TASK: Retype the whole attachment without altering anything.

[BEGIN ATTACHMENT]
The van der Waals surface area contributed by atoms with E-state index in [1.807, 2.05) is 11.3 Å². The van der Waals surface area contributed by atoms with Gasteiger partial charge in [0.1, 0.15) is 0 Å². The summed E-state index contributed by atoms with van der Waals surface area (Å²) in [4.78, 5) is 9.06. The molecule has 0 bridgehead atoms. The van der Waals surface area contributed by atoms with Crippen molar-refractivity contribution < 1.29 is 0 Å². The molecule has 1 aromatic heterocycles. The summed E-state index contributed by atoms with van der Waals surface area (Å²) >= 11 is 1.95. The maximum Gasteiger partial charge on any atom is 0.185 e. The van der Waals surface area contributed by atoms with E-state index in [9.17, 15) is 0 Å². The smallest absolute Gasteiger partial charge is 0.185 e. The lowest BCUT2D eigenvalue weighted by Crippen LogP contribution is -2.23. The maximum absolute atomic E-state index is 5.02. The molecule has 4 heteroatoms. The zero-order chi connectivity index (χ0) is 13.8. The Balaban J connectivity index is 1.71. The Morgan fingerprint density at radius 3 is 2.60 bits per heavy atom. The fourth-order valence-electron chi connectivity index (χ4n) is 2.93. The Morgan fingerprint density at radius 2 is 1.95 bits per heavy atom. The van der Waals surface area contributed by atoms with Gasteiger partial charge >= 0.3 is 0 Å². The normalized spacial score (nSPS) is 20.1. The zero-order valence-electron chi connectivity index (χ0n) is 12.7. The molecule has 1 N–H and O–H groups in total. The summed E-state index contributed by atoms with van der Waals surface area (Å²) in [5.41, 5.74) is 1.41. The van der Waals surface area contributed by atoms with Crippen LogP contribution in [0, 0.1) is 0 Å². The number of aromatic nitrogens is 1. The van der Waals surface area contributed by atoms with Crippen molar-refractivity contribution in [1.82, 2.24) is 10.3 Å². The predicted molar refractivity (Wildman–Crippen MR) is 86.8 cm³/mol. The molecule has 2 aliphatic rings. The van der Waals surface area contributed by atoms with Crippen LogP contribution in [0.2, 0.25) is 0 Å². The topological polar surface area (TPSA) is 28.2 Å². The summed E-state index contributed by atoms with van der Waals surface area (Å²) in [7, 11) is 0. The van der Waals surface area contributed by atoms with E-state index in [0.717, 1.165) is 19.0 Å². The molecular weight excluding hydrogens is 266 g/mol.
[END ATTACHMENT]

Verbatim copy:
The van der Waals surface area contributed by atoms with E-state index in [1.807, 2.05) is 11.3 Å². The van der Waals surface area contributed by atoms with Gasteiger partial charge in [0.1, 0.15) is 0 Å². The summed E-state index contributed by atoms with van der Waals surface area (Å²) in [4.78, 5) is 9.06. The molecule has 0 bridgehead atoms. The van der Waals surface area contributed by atoms with Crippen molar-refractivity contribution < 1.29 is 0 Å². The molecule has 1 aromatic heterocycles. The summed E-state index contributed by atoms with van der Waals surface area (Å²) >= 11 is 1.95. The maximum Gasteiger partial charge on any atom is 0.185 e. The van der Waals surface area contributed by atoms with E-state index in [9.17, 15) is 0 Å². The smallest absolute Gasteiger partial charge is 0.185 e. The lowest BCUT2D eigenvalue weighted by Crippen LogP contribution is -2.23. The maximum absolute atomic E-state index is 5.02. The molecule has 4 heteroatoms. The zero-order chi connectivity index (χ0) is 13.8. The Balaban J connectivity index is 1.71. The Morgan fingerprint density at radius 3 is 2.60 bits per heavy atom. The fourth-order valence-electron chi connectivity index (χ4n) is 2.93. The Morgan fingerprint density at radius 2 is 1.95 bits per heavy atom. The van der Waals surface area contributed by atoms with Gasteiger partial charge >= 0.3 is 0 Å². The normalized spacial score (nSPS) is 20.1. The zero-order valence-electron chi connectivity index (χ0n) is 12.7. The molecule has 1 N–H and O–H groups in total. The summed E-state index contributed by atoms with van der Waals surface area (Å²) in [5.41, 5.74) is 1.41. The van der Waals surface area contributed by atoms with Crippen LogP contribution in [0, 0.1) is 0 Å². The number of aromatic nitrogens is 1. The van der Waals surface area contributed by atoms with Crippen molar-refractivity contribution in [1.82, 2.24) is 10.3 Å². The predicted molar refractivity (Wildman–Crippen MR) is 86.8 cm³/mol. The molecule has 2 aliphatic rings. The van der Waals surface area contributed by atoms with Crippen LogP contribution in [0.2, 0.25) is 0 Å². The topological polar surface area (TPSA) is 28.2 Å². The summed E-state index contributed by atoms with van der Waals surface area (Å²) in [7, 11) is 0. The van der Waals surface area contributed by atoms with E-state index in [0.717, 1.165) is 19.0 Å². The molecular weight excluding hydrogens is 266 g/mol.